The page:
Twitter: @datapotatoes

Veronica Needa

Lyn Robinson
Lyn is Head of Library & Information Science (CityLIS) at City, University of London. Lyn has a longstanding interest in documents, document theory and the processes of documentation, and leads the DocPerform project with Joseph Dunne-Howrie.

Twitter: @lynrobinson

Sarah Rubidge
Sarah is Professor Emerita in the Dance Department of the University of Chichester and a freelance artist.  A practitioner-scholar, with a specialism in digital choreography and participatory immersive installations, she incorporates interventions from audiences as a means of generating the detail of the works in realtime.

Hansjörg Schmidt

Mark Underwood
Mark originally trained as a theatre sound designer, and live music engineer. He has worked internationally as such for many years. An interest in sound for moving image led him to undertake an MA in film sound post production at the National Film and Television School, where he enjoyed working on numerous documentary, animation and fiction projects. IN 2019 Mark was offered the opportunity to commence a program of Post Graduate Research at the University of Surrey, leading to a PhD.

Whilst Head of Sound at Rambert Dance Company in the 1990s Mark recorded and mixed live scores by composers including Steve Reich, Hans Peter Kuhn, Morton Subontnik and Gavin Briars. He developed a particular interest in the use of pre-recorded and edited environmental sound, co- composing the sound score for Siobhan Davies’ ‘Winnsoboro’ Cotton Mill Blues’, which went on to win an Olivier award for dance.

Mark has an ongoing fascination with the liminal area between score and soundtrack, and the perceived function of sound in relation to the moving image. Mark’s research explores notions of 3D audio fields, particularly with respect to enhancing audience experience in large auditoria, and virtual environments.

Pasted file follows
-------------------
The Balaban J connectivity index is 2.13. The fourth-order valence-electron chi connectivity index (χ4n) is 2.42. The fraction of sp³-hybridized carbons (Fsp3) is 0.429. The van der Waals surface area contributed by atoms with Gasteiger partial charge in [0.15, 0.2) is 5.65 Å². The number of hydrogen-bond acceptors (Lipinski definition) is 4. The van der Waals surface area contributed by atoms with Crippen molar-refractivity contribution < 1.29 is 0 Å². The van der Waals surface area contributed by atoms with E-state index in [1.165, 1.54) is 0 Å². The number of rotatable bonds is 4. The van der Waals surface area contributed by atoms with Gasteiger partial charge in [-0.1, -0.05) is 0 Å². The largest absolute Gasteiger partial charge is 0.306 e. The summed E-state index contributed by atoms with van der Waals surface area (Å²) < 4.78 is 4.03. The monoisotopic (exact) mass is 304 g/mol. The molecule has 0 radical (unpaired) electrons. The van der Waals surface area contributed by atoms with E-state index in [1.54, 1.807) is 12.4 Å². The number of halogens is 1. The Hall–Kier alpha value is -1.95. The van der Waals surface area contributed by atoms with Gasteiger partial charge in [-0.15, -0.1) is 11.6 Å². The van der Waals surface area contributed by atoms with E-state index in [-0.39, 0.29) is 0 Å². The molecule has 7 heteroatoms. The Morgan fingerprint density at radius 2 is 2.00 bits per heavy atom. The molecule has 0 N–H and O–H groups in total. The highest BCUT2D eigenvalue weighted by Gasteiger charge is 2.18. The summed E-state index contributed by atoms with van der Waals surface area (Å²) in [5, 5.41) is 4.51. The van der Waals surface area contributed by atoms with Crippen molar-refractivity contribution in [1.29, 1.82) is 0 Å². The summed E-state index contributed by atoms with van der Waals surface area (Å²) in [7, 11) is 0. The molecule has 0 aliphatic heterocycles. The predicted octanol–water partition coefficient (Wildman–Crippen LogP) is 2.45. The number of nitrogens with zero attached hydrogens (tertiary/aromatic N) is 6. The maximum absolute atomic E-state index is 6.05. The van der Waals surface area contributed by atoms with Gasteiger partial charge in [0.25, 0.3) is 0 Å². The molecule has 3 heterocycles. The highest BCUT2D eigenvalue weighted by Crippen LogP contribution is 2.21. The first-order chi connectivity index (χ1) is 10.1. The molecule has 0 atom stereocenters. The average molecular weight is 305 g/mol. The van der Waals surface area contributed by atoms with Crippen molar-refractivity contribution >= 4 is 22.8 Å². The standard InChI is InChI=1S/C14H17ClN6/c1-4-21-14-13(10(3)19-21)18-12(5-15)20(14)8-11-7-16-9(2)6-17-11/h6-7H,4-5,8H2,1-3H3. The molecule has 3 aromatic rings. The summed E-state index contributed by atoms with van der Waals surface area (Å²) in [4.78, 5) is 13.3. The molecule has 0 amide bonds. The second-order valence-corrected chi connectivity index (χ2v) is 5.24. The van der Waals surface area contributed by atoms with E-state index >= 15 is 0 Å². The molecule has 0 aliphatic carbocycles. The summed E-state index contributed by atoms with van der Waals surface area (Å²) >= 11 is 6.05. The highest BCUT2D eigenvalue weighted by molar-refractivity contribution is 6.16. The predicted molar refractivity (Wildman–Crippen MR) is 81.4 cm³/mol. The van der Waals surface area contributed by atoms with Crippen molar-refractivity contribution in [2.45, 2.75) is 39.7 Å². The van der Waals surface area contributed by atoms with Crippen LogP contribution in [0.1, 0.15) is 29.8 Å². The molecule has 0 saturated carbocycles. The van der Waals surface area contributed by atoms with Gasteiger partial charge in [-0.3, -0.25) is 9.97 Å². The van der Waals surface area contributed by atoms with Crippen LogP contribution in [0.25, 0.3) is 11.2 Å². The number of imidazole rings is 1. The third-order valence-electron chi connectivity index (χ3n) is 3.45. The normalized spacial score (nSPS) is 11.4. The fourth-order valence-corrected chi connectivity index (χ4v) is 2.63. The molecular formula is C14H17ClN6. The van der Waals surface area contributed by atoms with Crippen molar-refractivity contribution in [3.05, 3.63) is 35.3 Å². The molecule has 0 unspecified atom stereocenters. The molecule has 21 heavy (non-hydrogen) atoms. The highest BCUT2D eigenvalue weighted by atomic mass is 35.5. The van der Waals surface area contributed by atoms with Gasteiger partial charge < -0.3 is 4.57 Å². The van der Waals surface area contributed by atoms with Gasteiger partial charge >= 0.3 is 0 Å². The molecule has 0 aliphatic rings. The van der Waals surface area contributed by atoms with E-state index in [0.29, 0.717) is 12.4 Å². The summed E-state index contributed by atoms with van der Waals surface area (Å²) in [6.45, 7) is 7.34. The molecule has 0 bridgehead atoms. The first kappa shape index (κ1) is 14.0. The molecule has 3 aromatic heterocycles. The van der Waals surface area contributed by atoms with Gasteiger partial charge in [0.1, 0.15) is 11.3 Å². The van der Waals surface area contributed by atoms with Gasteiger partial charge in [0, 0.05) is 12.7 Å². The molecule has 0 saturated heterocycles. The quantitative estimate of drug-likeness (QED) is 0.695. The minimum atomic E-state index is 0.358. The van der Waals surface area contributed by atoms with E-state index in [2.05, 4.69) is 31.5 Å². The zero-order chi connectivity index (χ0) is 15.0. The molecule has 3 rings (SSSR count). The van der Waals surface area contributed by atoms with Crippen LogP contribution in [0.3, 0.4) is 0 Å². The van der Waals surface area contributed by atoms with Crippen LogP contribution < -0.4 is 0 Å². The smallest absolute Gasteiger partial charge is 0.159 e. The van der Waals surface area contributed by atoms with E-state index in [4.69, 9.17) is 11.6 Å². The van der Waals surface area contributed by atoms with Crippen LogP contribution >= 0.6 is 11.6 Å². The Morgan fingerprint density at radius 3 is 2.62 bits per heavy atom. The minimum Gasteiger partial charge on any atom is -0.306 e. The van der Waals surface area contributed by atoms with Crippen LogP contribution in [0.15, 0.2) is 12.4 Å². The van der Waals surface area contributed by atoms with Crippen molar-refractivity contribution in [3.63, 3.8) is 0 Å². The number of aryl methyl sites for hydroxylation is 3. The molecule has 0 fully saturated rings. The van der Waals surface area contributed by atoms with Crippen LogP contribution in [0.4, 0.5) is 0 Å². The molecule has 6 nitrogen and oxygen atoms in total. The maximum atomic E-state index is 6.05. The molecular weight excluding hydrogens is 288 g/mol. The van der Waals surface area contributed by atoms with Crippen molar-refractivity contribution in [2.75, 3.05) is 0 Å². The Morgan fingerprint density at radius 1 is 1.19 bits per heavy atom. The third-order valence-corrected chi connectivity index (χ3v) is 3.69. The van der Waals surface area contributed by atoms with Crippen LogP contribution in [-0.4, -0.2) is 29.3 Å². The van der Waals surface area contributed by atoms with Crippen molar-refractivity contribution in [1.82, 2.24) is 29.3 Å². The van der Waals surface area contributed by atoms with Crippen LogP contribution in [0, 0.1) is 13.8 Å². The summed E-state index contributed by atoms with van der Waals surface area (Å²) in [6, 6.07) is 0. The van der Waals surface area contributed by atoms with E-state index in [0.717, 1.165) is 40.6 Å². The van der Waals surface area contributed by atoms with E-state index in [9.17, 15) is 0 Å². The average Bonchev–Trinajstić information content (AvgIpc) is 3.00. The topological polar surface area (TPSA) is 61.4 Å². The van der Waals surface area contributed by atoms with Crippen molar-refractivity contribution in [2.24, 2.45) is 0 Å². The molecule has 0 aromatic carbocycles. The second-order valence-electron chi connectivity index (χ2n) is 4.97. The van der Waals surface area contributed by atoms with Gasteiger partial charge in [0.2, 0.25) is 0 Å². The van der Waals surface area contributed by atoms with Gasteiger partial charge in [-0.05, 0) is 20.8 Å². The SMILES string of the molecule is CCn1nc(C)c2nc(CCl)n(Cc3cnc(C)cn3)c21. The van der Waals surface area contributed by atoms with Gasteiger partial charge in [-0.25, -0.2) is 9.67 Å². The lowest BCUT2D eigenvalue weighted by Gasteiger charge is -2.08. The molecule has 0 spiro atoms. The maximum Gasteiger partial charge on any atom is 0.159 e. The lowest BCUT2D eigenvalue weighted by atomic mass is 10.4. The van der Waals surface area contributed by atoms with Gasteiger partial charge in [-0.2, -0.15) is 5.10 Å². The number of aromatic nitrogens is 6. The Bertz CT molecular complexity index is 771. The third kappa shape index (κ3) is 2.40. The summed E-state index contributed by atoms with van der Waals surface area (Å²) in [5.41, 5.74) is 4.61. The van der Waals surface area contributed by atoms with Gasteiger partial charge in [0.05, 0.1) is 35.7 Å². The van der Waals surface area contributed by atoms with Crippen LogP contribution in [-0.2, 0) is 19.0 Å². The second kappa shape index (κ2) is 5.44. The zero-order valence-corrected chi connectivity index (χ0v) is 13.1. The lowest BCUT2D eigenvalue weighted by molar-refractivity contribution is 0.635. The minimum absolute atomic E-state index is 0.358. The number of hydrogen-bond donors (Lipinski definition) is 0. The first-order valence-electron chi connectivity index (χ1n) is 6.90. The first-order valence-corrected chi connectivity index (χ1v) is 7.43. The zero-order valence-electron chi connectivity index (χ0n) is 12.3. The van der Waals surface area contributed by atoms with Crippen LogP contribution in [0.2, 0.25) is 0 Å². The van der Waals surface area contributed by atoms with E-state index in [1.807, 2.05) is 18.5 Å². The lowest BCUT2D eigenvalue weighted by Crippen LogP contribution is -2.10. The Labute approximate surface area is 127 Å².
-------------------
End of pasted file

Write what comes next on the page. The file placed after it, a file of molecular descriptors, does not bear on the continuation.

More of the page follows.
Harry Wilson

Sarah Wingate-Gray
The Itinerant Poetry Library (TIPL) is a non static, special collections public library of poetry. For free, for everyone, and for everywhere, or at least, everywhere we can get to. It’s part public library, part life-experiment and part live art performance. Operating without the confines of a building of its own, but within parameters of typical library systems, including free membership for all, circulation procedures, library regulation and the overseeing of the library’s collection by a librarian in situ, the project fundamentally explores, and encourages users to explore, our perceptions of what a library might be. We’ve now clocked up over 1,000 hours of public library service in 14 countries and in over 200+ different locations: come join before we travel on!

https://twitter.com/librarian

Piotr Woycicki
Piotr is a Lecturer in Theatre and New Media at the University of Aberystwyth. His research interests concern the intersections between political and aesthetic theory, particularly the work of Lyotard, Deleuze, and Rancière and contemporary intermedial performance practice. Other interests and published work extend into neuroaesthetic approaches to performance analysis and the historical relationship between paradigm shifts in scientific discourse and theatre practice. He has recently published a monograph Post-cinematic Theatre and Performance (Palgrave Macmillan 2014). He has also published in various academic journals including: Performance Research, Journal of Beckett Studies, International Journal of Performance Arts and Digital Media and Journal of Body, Space and Technology. He is an active member of the Intermediality Working Group within the International Federation for Theatre Research (IFTR) and a member of the Performance and New Technologies Group at TaPRA. He has collaborated as composer and deviser with the UK based intermedial company Imitating the Dog and director Pete Brooks on a number of international projects.

Contact: lyn@city.ac.uk